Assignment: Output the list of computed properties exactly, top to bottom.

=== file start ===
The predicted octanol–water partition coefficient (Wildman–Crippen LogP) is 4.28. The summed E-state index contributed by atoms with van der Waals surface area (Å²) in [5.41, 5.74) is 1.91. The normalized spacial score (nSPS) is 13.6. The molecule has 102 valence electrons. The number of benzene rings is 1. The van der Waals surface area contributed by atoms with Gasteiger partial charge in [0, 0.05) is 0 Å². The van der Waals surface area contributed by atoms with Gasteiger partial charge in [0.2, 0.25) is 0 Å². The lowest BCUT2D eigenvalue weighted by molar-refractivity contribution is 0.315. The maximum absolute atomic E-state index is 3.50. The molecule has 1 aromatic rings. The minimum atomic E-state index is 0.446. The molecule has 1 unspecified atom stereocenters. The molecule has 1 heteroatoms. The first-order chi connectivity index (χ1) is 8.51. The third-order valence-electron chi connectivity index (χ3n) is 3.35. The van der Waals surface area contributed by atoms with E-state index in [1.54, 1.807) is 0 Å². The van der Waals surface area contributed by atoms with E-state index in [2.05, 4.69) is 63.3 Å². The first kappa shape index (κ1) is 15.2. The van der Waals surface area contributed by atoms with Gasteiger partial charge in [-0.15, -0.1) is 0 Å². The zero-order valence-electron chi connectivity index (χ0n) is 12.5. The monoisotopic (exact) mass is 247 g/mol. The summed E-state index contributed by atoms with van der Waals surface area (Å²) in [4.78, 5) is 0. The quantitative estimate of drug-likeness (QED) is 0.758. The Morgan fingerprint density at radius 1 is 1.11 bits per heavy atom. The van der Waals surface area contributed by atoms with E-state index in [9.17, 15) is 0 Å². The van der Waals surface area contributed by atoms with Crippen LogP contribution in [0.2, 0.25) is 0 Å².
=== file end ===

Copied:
The predicted octanol–water partition coefficient (Wildman–Crippen LogP) is 4.28. The summed E-state index contributed by atoms with van der Waals surface area (Å²) in [5.41, 5.74) is 1.91. The normalized spacial score (nSPS) is 13.6. The molecule has 102 valence electrons. The number of benzene rings is 1. The van der Waals surface area contributed by atoms with Gasteiger partial charge in [0, 0.05) is 0 Å². The van der Waals surface area contributed by atoms with Gasteiger partial charge in [0.2, 0.25) is 0 Å². The lowest BCUT2D eigenvalue weighted by molar-refractivity contribution is 0.315. The maximum absolute atomic E-state index is 3.50. The molecule has 1 aromatic rings. The minimum atomic E-state index is 0.446. The molecule has 1 unspecified atom stereocenters. The molecule has 1 heteroatoms. The first-order chi connectivity index (χ1) is 8.51. The third-order valence-electron chi connectivity index (χ3n) is 3.35. The van der Waals surface area contributed by atoms with E-state index in [1.54, 1.807) is 0 Å². The van der Waals surface area contributed by atoms with E-state index in [2.05, 4.69) is 63.3 Å². The first kappa shape index (κ1) is 15.2. The van der Waals surface area contributed by atoms with Gasteiger partial charge in [-0.15, -0.1) is 0 Å². The zero-order valence-electron chi connectivity index (χ0n) is 12.5. The monoisotopic (exact) mass is 247 g/mol. The summed E-state index contributed by atoms with van der Waals surface area (Å²) in [4.78, 5) is 0. The quantitative estimate of drug-likeness (QED) is 0.758. The Morgan fingerprint density at radius 1 is 1.11 bits per heavy atom. The van der Waals surface area contributed by atoms with E-state index in [9.17, 15) is 0 Å². The van der Waals surface area contributed by atoms with Crippen LogP contribution in [0.2, 0.25) is 0 Å².